I know you all just read that and are thinking “You f***ing idiot”. And I am, because I’m smarter than that. I don’t care about the phone or cash, I’m just angry with myself that I was so stupid and walked into that easily avoidable trap. You just don’t do that in Latin American cities. It makes me realise I really need to lift my game if I’m to survive Venezuela.

Dusting off the blog again

Good morning São Paulo!!
The view from my room…

And here I go again, off on another adventure!!!!

So far everything has gone very smoothly… It was my first time flying on LATAM and first time flying on a Dreamliner. Somehow every time I think of Dreamliner, I get that Mariah Carey song “Dream Lover” stuck in my head. But other than that, it’s been a smooth ride and a surprisingly nice experience starting from check-in through to arrival. I did think for a moment though at the check-in counter in Sydney that there needs to be a mandatory IQ test or some kind of travel quiz for anyone buying a ticket on a plane and one of the questions needs to be:

Which of these is NOT an acceptable form of container for your checked luggage?

A. Hard suitcase

B. Soft suitcase

C. Duffel Bag

D. GLAD garbage bag.

Yes, that’s right…Abuelita rocked up to the counter and had decided that putting all her belongings in a garbage bag was a far better idea than putting them in a suitcase. It slowed things down considerably… If it was all Aussies, they would’ve just told her to “Get f***ed” and pushed her aside but since most of the passengers were Latinos, the other passengers at the other two check-in counters had to stop and help her repack her stuff.

My travel arrangements had all been moving along nicely in the weeks preceding my departure but then hit a couple of speed bumps just recently. The first speed bump was trying to book internal flights in Venezuela. At first glance it seemed that it would be the same as booking flights on any other airline. However, even though the various web pages are in different languages, they’re set up in such a way that they only accept Venezuelan credit cards, ID numbers and phone numbers. So now the challenge was trying to find someone to buy me a ticket.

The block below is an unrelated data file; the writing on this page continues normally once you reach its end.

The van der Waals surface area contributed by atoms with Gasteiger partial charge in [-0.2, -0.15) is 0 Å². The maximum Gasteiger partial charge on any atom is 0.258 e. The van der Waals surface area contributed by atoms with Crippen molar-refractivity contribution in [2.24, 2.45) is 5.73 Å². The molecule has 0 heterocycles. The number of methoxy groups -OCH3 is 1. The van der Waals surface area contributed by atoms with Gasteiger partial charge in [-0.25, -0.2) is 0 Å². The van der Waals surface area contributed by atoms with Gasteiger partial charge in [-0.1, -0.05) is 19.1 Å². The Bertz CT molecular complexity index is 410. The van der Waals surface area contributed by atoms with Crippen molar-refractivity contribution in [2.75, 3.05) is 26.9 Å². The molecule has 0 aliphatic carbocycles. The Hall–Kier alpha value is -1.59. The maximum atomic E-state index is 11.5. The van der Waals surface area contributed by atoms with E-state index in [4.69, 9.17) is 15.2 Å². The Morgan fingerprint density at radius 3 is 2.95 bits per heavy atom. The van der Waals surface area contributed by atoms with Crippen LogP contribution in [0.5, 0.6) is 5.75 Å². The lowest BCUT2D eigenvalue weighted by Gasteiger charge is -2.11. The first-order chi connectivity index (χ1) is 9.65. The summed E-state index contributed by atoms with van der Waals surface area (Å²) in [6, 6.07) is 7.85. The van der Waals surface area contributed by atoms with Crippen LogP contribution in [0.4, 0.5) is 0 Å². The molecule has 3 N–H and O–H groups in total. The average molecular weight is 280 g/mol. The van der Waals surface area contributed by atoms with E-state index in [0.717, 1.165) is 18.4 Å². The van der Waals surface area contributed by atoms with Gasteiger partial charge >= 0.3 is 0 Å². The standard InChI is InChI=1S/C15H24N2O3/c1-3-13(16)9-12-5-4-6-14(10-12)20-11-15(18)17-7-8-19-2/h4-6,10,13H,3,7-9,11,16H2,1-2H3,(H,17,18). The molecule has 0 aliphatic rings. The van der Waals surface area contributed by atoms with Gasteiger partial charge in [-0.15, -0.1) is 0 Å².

I’m renting an apartment in Caracas from a lady named Liza Lopez and she put me on to her travel agent Francoise to help me book the ticket. Of course, Francoise just had to be French didn’t she. As well as being French, Francoise writes all her e-mails in capital letters. What sort of normal adult person does that? I mean, it’s like the net equivalent of shouting. Anyway, the short story is that she agreed to book me a return ticket from Caracas to Porlamar and asked me to transfer her US$28 to the company bank account. After I transferred the money at a cost of $30, she tells me she can’t accept US dollars after all and the bank is sending me the money back, again at another cost to me of $30. Now, could I please just pay her in person when I arrive in Caracas. Of course I not-so-delicately pointed out that it was her mistake and would not be paying her again since I had lost all the money. Eventually though I relented because I thought I may need her help again in the future. It seems though that the damage has already been done because when I asked her to book me another ticket she flat out said, “NO”!! She’s probably gone and cancelled the ticket to Porlamar just to spite me.

The second speed bump is the money situation. I’ve basically been banking on having a “black market” holiday for the five weeks in Venezuela. Hence my underpants are stuffed to the brim with greenbacks. Again, this part of the plan had been going OK until recently. One US dollar on the black market was fetching a thousand Bolivars. The biggest banknote in circulation is only 100 bolivars. Even still, I wasn’t going to let that be a deterrent. I’d just be like a “trummerfrau” I thought, risen from the ashes of the Weimar Republic, wheeling my barrow of cash round the streets of Caracas. Then suddenly about two weeks ago the bottom fell out of the Bolivar and is currently at 2400 to the dollar. Because the country has run out of cash, the government has placed a cap on cash withdrawals and the daily limit is now 10 000 bolivars. This basically means, I’m screwed.

There is always the government and the “official” exchange rate, but that will easily quadruple my travel costs. So now, I’ve been fishing around madly looking for options. I have one contact who works in customs at the Simon Bolivar airport and whose name is Libya Gomez… I wonder what inspired her parents to name her “Libya”. Anyway, she claims to have enough banknotes to do the exchange in cash. Another guy I’ve tracked down by the name of “Charly” claims he can open up a Venezuelan bank account for me and do the exchange via transfer and I’ll be able to pay for everything by card (no need to channel my inner trummerfrau and get a wheelbarrow). Another two people have offered to lend me their bank accounts and IDs for the time I’m in Venezuela. Apparently not having a picture that looks like you on your ID in Venezuela would only be a very minor problem. Hmmmmm… I know what you’re all thinking!

Anyway, I’ll cross all of those bridges next week when I come to them. Hopefully everything will work out fine. And now off to explore São Paulo… I’m still determined to Bikram tonight! Fingers crossed!